In a climate of bold, contemporary interpretations of classics for the stage, it takes a moment to adjust to this very traditional adaptation of Louisa May Alcott’s 1886 novel ‘Little Women.’ First produced on Broadway in 2016, it’s also a very traditional musical, in form and style. Whilst it might lack originality, it certainly doesn’t lack ambition, with a sweeping score and superb performances, notably Lydia White as the irrepressible March sister, Jo.

Allen Knee’s book stays close to the original, telling the story of the four March sisters growing up in genteel poverty in nineteenth century Concord, Massachusetts. Amy, the youngest is played with cheeky glee by Mary Moore, Hannah Ichijo gives an elegant performance as Meg who marries local tutor and Anastasia Martin avoids sentimentality with a touching portrayal of tragic Beth. Her final duet with Jo, ‘Something’s are meant to be’ is beautiful and poignant with clever staging from director Bronagh Lagan.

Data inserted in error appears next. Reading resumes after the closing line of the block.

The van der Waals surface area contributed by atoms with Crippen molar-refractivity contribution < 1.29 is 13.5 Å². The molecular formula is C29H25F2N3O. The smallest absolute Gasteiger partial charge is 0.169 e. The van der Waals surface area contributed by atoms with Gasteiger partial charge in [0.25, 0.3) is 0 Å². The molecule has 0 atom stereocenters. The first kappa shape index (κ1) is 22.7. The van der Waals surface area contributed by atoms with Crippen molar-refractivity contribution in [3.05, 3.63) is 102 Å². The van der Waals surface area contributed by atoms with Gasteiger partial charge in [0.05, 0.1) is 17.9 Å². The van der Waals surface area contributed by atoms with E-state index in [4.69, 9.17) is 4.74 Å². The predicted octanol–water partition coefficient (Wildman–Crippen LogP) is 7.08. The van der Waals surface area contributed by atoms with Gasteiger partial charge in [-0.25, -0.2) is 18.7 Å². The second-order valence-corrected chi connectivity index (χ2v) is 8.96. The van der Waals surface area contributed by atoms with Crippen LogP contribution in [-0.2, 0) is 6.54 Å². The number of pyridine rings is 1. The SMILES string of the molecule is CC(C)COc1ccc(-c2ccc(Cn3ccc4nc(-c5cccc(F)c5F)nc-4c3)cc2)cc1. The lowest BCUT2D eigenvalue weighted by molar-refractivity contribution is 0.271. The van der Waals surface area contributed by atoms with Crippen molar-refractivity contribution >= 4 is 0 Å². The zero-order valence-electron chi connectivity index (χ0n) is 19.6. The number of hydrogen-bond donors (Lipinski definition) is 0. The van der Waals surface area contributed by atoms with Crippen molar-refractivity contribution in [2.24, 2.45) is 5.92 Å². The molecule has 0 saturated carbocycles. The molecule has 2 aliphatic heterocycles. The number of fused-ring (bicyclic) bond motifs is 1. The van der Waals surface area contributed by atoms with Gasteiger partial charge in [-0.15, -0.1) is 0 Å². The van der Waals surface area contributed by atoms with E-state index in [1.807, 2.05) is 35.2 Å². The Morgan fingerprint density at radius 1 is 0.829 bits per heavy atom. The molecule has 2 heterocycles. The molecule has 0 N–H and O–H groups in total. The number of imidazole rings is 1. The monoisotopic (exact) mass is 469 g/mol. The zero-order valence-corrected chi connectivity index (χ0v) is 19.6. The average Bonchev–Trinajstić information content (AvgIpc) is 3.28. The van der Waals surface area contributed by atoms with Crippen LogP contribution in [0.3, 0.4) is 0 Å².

Jo, a character loosely based on Alcott herself, is the driving force of the drama and White is mesmerising. She yearns for freedom but never wants to leave her mother and sisters, she lives and dreams stories and longs to be a successful writer, driven by the desire to support her family financially. Jo is a nineteenth century feminist, the angle that Greta Gerwig’s blockbuster pursued to great effect. The story lends itself to musicals, where internal conflicts and passion can be brought to life through song (music by Jason Howland and lyrics by Mindi Dickstein) with a string quartet and key-board managing to create an orchestral feel, well suited to the in the intimate Park theatre.

Running at nearly 2hrs 45 (including interval) it takes a while to warm up and a few cuts might have helped but by the second half we are well rewarded. For those who grew up with the famous novel, this is a heart-felt tribute with the added bonus of a rousing score.